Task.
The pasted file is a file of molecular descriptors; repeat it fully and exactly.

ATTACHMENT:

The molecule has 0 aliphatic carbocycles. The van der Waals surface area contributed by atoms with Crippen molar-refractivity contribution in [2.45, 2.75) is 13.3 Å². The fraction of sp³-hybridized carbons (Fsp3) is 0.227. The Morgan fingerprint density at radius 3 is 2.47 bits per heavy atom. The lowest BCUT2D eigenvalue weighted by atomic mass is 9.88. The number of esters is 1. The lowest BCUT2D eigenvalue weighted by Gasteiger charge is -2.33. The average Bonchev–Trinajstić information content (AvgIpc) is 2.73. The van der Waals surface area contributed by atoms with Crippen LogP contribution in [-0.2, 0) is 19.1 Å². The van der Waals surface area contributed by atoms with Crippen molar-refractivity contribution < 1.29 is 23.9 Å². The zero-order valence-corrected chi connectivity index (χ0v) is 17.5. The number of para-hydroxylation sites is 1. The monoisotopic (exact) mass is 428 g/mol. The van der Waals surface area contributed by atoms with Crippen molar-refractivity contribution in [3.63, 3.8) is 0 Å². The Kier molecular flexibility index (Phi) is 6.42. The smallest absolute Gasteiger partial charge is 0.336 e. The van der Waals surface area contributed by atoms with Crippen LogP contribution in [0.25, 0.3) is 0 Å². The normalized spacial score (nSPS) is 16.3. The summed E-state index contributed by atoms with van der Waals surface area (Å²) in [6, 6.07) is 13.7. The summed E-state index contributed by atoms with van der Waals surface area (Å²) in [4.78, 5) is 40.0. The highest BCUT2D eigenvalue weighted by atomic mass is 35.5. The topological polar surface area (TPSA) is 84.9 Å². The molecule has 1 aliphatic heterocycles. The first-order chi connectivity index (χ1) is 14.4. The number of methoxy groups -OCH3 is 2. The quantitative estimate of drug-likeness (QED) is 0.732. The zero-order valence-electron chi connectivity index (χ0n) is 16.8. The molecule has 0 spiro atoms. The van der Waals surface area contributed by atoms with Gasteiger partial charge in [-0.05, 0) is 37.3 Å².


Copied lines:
The molecule has 0 aliphatic carbocycles. The van der Waals surface area contributed by atoms with Crippen molar-refractivity contribution in [2.45, 2.75) is 13.3 Å². The fraction of sp³-hybridized carbons (Fsp3) is 0.227. The Morgan fingerprint density at radius 3 is 2.47 bits per heavy atom. The lowest BCUT2D eigenvalue weighted by atomic mass is 9.88. The number of esters is 1. The lowest BCUT2D eigenvalue weighted by Gasteiger charge is -2.33. The average Bonchev–Trinajstić information content (AvgIpc) is 2.73. The van der Waals surface area contributed by atoms with Crippen LogP contribution in [-0.2, 0) is 19.1 Å². The van der Waals surface area contributed by atoms with Crippen molar-refractivity contribution < 1.29 is 23.9 Å². The zero-order valence-corrected chi connectivity index (χ0v) is 17.5. The number of para-hydroxylation sites is 1. The monoisotopic (exact) mass is 428 g/mol. The van der Waals surface area contributed by atoms with Crippen molar-refractivity contribution in [3.63, 3.8) is 0 Å². The Kier molecular flexibility index (Phi) is 6.42. The smallest absolute Gasteiger partial charge is 0.336 e. The van der Waals surface area contributed by atoms with Crippen LogP contribution in [0.25, 0.3) is 0 Å². The normalized spacial score (nSPS) is 16.3. The summed E-state index contributed by atoms with van der Waals surface area (Å²) in [6, 6.07) is 13.7. The summed E-state index contributed by atoms with van der Waals surface area (Å²) in [4.78, 5) is 40.0. The highest BCUT2D eigenvalue weighted by atomic mass is 35.5. The topological polar surface area (TPSA) is 84.9 Å². The molecule has 1 aliphatic heterocycles. The first-order chi connectivity index (χ1) is 14.4. The number of methoxy groups -OCH3 is 2. The quantitative estimate of drug-likeness (QED) is 0.732. The zero-order valence-electron chi connectivity index (χ0n) is 16.8. The molecule has 0 spiro atoms. The van der Waals surface area contributed by atoms with Gasteiger partial charge in [-0.05, 0) is 37.3 Å².